In 2020, the sector directly employed almost 540 thousand persons, a 2% decrease from 2019. Personnel costs totalled €11.8 billion. The annual average wage is estimated at €21.9 thousand, almost the same that in 2019.
In 2020 the industry made a gross profit of EUR 7.7 billion in 2019, a 50%-increase since 2009 (EUR 5.2 billion). Turnover reached almost EUR 129 billion, 27% more than in 2009. The sector invested (net) EUR 2.4 billion in tangible goods, a figure that has fluctuated between EUR 1.8 billion in 2011 and EUR 3.0 billion in 2009.
The economic impact of the COVID-19 pandemic on this sector was smaller than initially expected and overall profits even increased. The EU fishing fleet was more impacted, having a 7% reduction in GVA and 10% in gross profit, but all indicators were positive in 2020. This was partly due to low fuel prices that reduced operating costs of fishing, and the early response from governments to support the sector.
The Russian invasion of Ukraine and subsequent high fuel prices are jeopardising the viability of the sector, in particular of the EU fishing fleet, which is largely fuel intensive and particularly vulnerable to fuel price increases. A 10 cents increase in the fuel price per litre would lead to a profitability loss of around €185 million. Hence, the fishing fleet struggles to be viable in the short-term; but may not be viable in the long term, since it does not earn enough to be able to fully replace its capital factors (i.e., the fishing vessels) in the future.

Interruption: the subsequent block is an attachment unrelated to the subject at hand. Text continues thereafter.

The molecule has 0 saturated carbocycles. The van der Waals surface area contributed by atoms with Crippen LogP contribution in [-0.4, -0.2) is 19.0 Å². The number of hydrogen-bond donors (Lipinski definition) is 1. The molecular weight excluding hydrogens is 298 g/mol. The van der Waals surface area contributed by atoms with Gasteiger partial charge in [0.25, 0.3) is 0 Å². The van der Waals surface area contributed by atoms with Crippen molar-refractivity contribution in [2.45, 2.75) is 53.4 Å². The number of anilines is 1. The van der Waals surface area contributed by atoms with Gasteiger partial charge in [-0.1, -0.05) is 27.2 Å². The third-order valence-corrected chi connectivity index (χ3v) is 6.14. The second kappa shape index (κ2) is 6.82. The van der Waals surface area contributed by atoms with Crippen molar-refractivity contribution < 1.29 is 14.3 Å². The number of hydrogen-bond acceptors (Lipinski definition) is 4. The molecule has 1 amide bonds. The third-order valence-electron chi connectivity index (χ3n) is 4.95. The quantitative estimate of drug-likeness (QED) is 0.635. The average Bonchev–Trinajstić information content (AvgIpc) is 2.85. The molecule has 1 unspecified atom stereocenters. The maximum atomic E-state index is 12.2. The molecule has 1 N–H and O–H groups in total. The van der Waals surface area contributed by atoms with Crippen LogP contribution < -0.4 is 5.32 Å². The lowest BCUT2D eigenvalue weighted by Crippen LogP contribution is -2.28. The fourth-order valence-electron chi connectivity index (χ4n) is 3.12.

High energy prices have also affected the aquaculture, processing and distribution industries. Prices of raw materials (e.g. soy, fishmeal and oil) have also been affected by the conflict, which means that overall prices in these industries are also influenced.
On the 21st of February 2023, the Commission presented a package which includes four communications. The main objectives of the measures are to promote the use of cleaner energy sources and reduce dependency on fossil fuels as well as reduce the sector's impact on marine ecosystems. This package includes the Communication on the Energy Transition of the EU Fisheries and Aquaculture sector with measures to improve the sustainability and resilience of the EU's fisheries and aquaculture sector.